I like his columns, but Derek Thompson at The Atlantic sometimes frustrates me, as he does in this piece. Republicans have been pointing to a study showing that certain other countries who cut their deficits saw big GDP growth as a result. Many economists have been arguing that the conditions that created that growth in those countries can't exist here. What's the deal? We cover this in Macro 101:
Now, congressmen like Eric Cantor are coming at it from a very naive Adam Smith perspective-- if you shrink the size of government then capital flows to the private sector and it grows to replace it. Think of a fixed-sized pie where one crowds the other out. But Republicans have lacked an explanation of the mechanisms that make this work.
However, Paul Krugman is attacking it from a naive Keynesian perspective: decreasing government spending decreases aggregate demand, income, and all economic activity. The way the private sector would grow here is either 1) by a decrease in interest rates making investment cheaper and boosting the private economy, and also prices falling making exports cheaper; or 2) Something else stimulating aggregate demand. But in Krugman's mind since the Fed has pushed the fed funds rate to zero, there can be no gains because interest rates can't fall and there can be no boost in aggregate demand.
Both sides seem to ignore open economy Macro 101. I disagree with Thompson and others that
1.) Our currency can't depreciate against others to boost exports.
2.) Monetary policy is unable to stimulate aggregate demand while at the "zero lower bound."
The more long-run model goes like this:
Y = C + I + G + NX
National Saving = (Y - T - C) + (T - G) where T is Net Taxes. The T's here cancel out, so
National Saving = Y - C - G . So, rewrite our first equation:
Y - C - G = I + NX, or National Saving = Investment + Net Exports.
Net Exports = Net Capital Outflow (this is also an accounting identity)
Net Exports is the difference between Saving and Investment. The U.S. saves a much lower amount than the level of investment that occurs, so our Net Capital Outflow is negative (we're a net borrower) and we run a trade deficit. The way this occurs in the model is that real interest rates are greater than they would be if we saved more. Our economy is #1 in the world and our firms pretty safe to provide capital to. Our currency is also around 60% of the world's "reserve currency" meaning many institutions hold dollar-denominated assets for safety.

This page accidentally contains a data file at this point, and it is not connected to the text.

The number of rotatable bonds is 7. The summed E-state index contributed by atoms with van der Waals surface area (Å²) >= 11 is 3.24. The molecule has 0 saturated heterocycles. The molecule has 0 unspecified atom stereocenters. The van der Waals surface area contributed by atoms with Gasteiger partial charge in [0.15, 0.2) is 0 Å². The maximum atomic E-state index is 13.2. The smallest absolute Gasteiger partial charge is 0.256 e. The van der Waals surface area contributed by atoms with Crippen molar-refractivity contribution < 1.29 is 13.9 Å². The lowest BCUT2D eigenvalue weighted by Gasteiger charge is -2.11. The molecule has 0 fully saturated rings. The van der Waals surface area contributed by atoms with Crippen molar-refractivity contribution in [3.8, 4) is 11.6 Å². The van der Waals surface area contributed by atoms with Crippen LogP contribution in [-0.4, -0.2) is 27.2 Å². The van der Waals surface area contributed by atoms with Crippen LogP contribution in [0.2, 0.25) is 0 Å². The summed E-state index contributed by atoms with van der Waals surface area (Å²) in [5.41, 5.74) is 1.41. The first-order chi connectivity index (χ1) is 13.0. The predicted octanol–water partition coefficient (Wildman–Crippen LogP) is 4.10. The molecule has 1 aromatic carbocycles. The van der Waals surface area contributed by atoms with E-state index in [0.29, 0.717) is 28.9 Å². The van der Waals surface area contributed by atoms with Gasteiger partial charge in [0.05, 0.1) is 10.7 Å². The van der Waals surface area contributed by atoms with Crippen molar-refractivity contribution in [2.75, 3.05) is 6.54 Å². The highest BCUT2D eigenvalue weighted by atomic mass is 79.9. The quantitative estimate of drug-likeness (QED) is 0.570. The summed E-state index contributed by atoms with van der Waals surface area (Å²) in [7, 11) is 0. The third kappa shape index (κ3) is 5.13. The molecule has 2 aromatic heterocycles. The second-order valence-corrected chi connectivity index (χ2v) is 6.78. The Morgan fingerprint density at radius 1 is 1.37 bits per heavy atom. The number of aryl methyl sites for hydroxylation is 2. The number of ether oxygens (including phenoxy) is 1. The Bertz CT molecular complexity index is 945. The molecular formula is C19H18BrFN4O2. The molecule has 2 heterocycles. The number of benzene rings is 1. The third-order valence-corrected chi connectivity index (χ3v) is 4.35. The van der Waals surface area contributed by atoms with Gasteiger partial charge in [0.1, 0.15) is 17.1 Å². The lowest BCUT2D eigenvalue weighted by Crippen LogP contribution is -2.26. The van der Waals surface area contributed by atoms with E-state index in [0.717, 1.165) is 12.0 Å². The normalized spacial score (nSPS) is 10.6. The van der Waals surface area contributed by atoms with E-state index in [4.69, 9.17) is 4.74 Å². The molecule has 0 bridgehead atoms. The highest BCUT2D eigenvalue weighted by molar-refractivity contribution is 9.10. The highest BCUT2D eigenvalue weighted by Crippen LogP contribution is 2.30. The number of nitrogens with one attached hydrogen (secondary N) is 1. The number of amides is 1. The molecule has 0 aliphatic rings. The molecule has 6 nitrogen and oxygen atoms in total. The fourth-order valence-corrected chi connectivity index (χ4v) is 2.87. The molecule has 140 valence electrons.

This is the "global savings glut," many East Asian households save an estimated 30-50% of their net income, and there is less relative domestic Investment that occurs there, so the surplus flows abroad to the U.S.
Bottom line: If you want to boost net exports the only way to do this is by increasing national saving relative to investment. This isn't some right-wing idea, liberal Keynesian Joseph Stiglitz talks about this in every book he writes. How do we increase national saving?
National Saving = Y - C - G. So, either households Consume less, or Government spends less. If we were to boost our savings rate then there would be a "global dollar glut," making the dollar depreciate and boosting net exports. Then the world would complain that we're flooding the world with cheap goods, just as it complains China does now. (China would be forced off its own export-growth strategy in order to maintain full employment. They would have to stimulate domestic consumption and investment. We'd sort of switch places, in other words.)
Now, the Fed can also cause our currency to depreciate in nominal terms, which in the short run also lowers the real exchange rate and boosts net exports. It does that simply by creating it, and can create as much of that as it wants (until prices rise).
But we can answer Krugman's aggregate demand point as well: Aggregate demand is simply nominal GDP (NGDP, P x Y in the quantity equation). As Beckworth, Sumner, Nunes, and others have spent the last several years pointing out, NGDP targeting by the central bank would help stimulate investment and aggregate demand. The Fed basically let aggregate demand fall off and has yet to get it back.
We're sort of in the exact opposite case we were in during the Reagan administration, when the Volcker fed was tightening the money supply while Reagan boosted government spending. In this case, however, we want the government to reduce spending and the Fed to pursue massive expansion to offset the decline in aggregate demand. If you buy into the fallacy that the Fed can't boost aggregate demand except by lowering interest rates, then you disagree with this (as Krugman does). But if you know the Fed can boost AD by means other than focusing on an interest rate (as Milton Friedman did and Scott Sumner does, but modern Republicans mostly do not), ie: through NGDP targeting, then you know it can happen.